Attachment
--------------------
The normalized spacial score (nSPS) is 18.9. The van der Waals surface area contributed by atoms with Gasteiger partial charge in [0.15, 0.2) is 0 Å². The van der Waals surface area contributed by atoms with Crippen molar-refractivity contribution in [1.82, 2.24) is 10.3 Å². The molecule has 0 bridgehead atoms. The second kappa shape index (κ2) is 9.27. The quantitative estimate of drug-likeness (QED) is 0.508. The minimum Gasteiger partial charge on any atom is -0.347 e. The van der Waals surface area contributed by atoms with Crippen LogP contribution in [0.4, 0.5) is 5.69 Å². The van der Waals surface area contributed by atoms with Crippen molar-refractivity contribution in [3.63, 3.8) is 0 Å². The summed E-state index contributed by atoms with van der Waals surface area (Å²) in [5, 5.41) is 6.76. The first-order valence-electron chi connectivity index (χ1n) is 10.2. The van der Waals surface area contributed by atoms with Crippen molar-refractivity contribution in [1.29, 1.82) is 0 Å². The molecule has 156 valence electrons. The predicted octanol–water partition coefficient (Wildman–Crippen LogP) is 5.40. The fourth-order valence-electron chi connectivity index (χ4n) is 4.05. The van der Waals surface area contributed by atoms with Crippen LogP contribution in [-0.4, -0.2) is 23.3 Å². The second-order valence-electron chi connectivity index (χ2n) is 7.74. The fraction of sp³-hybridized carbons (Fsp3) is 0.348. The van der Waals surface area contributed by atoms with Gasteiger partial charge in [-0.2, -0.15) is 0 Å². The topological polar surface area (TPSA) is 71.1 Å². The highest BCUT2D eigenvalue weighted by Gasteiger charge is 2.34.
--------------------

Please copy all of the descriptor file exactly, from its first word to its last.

The normalized spacial score (nSPS) is 18.9. The van der Waals surface area contributed by atoms with Gasteiger partial charge in [0.15, 0.2) is 0 Å². The van der Waals surface area contributed by atoms with Crippen molar-refractivity contribution in [1.82, 2.24) is 10.3 Å². The molecule has 0 bridgehead atoms. The second kappa shape index (κ2) is 9.27. The quantitative estimate of drug-likeness (QED) is 0.508. The minimum Gasteiger partial charge on any atom is -0.347 e. The van der Waals surface area contributed by atoms with Crippen LogP contribution in [0.4, 0.5) is 5.69 Å². The van der Waals surface area contributed by atoms with Crippen molar-refractivity contribution in [3.63, 3.8) is 0 Å². The summed E-state index contributed by atoms with van der Waals surface area (Å²) in [5, 5.41) is 6.76. The first-order valence-electron chi connectivity index (χ1n) is 10.2. The van der Waals surface area contributed by atoms with Crippen molar-refractivity contribution in [1.29, 1.82) is 0 Å². The molecule has 156 valence electrons. The predicted octanol–water partition coefficient (Wildman–Crippen LogP) is 5.40. The fourth-order valence-electron chi connectivity index (χ4n) is 4.05. The van der Waals surface area contributed by atoms with Crippen LogP contribution in [-0.4, -0.2) is 23.3 Å². The second-order valence-electron chi connectivity index (χ2n) is 7.74. The fraction of sp³-hybridized carbons (Fsp3) is 0.348. The van der Waals surface area contributed by atoms with Gasteiger partial charge in [-0.2, -0.15) is 0 Å². The topological polar surface area (TPSA) is 71.1 Å². The highest BCUT2D eigenvalue weighted by Gasteiger charge is 2.34.